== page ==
The Menu is a suspense/thriller directed by Mark Mylod. The film stars Anya Taylor-Joy (Queen’s Gambit), Ralph Finnes (Harry Potter) and Nicholas Hoult (X-Men) with the supporting cast featuring Hong Chau, Janet McTeer, John Leguizamo, Aimee Carreo and more. The film was developed under Disney via their Searchlight division of 20th Century Studios.
The film follows an escort named Margot (Anya Taylor-Joy) who was hired by Tyler (Nicholas Hoult) to join him in a dining experience held by chef Julian Slowik (Ralph Finnes). Chef Slowik takes his work very seriously and is very particular about his craft. Margot just thinks it’s a normal high-class dinner, but as the night unfolds strange things begin to happen that causes her to wonder what is going on.
So does this arthouse film about food provide a five star experience? Or is it simply a quickly thrown together by the number horror film that’s as plain as a McDonalds hamburger? Let’s find out.
WARNING: THE FOLLOWING SECTION CONTAINS SPOILERS. PLEASE CONTINUE AT YOUR OWN DIGRESSION.
So the film starts as Margot, Tyler and the other guests are brought to a private island where the event is being held. Margot was hired by Tyler since his girlfriend had recently broken up with him. They are all shown around the island and are eventually brought to the dining hall. Things start to get strange when chef Slowik starts brining out the first couple courses.
It all takes a turn when one of the dishes involves tortilla roles with images of each of the guests dark pasts. Another dish involves one of the Sous chefs committing suicide in front of everyone. We then slowly sink into the madness when we see Slowik kill his financier and realize this is all some kind of twisted game he has put together. His obsession with his work and feeling that he cannot truly satisfy everyone has caused him to punish those he feels did him wrong while also making his “masterpiece” before killing everyone at the end of the night.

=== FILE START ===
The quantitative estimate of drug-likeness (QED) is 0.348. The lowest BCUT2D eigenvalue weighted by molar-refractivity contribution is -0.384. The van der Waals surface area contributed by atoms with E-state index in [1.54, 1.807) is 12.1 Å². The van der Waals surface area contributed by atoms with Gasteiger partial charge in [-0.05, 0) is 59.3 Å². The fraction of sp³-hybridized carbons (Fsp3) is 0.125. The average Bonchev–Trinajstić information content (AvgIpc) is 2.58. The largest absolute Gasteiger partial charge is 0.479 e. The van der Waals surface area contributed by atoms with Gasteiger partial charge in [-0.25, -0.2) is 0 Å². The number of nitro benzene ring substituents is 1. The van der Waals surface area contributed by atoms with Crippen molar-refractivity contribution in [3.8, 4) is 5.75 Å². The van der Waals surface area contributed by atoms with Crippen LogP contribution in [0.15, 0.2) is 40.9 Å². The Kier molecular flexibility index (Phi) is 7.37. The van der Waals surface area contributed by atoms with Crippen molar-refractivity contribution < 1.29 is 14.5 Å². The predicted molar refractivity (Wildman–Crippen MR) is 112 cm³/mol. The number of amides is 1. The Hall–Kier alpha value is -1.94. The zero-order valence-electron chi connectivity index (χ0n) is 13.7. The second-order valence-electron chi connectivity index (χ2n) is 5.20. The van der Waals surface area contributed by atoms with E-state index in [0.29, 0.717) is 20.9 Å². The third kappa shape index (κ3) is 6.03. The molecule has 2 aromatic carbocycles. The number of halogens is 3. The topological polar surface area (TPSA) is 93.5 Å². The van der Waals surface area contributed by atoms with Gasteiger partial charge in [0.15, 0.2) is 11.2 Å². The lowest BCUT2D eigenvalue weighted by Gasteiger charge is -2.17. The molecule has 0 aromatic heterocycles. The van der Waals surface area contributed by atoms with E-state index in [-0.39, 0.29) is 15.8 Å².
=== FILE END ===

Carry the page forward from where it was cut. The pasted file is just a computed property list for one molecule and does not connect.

Slowik becomes somewhat fixated on Margot as she wasn’t originally meant to be there and thus now part of “the menu”. She is then offered to join him, which she hesitantly accepts. All the while Tyler, an obsessed fan of Slowik, continues to eat each course like nothing is happening. Tyler is then offered the opportunity to show his cooking skills to which he fails and kills himself in shame.
Margot is able to enter Slowik’s hidden room and discovers he once flipped burgers for a living before becoming a chef. As the night is coming to a close Margot plays to Slowik’s obsession and says that she isn’t satisfied with his food. He asks what she would like and she says a cheeseburger. He makes one as she requested and she asks for a to-go bad, which he does so out of his obsession to satisfy. He then allows her to leave with her food and then covers the other guests in marshmallows and chocolate and sets the place on fire, turning them all into s’mores. Margot finds a boat and escapes, she then looks back at the burning island while fishing off her cheeseburger.
The Menu is definitely an acquired taste. Not that the film is bad, but that it is for a specific audience. It is a very well shot and suspenseful film as you are in constant anticipation of what is to come next. Despite there being plenty of death there is very little gore outside of a gunshot and a couple stabbings with blood.
Each character is acted spectacularly and the writing for each character feels very three dimensional. You almost feel sucked into the environment as if you were there dining with them.
This is a very well made film with plenty of suspense and thrills that keep you on the edge of your seat. If you enjoy arthouse films with a feelings of dread and uncertainty then you will definitely want to sink your teeth into this one. I hope that Mark Mylod makes another film soon as I am sure there will be many people wanting to see what kind of recipe he’ll come up with next.
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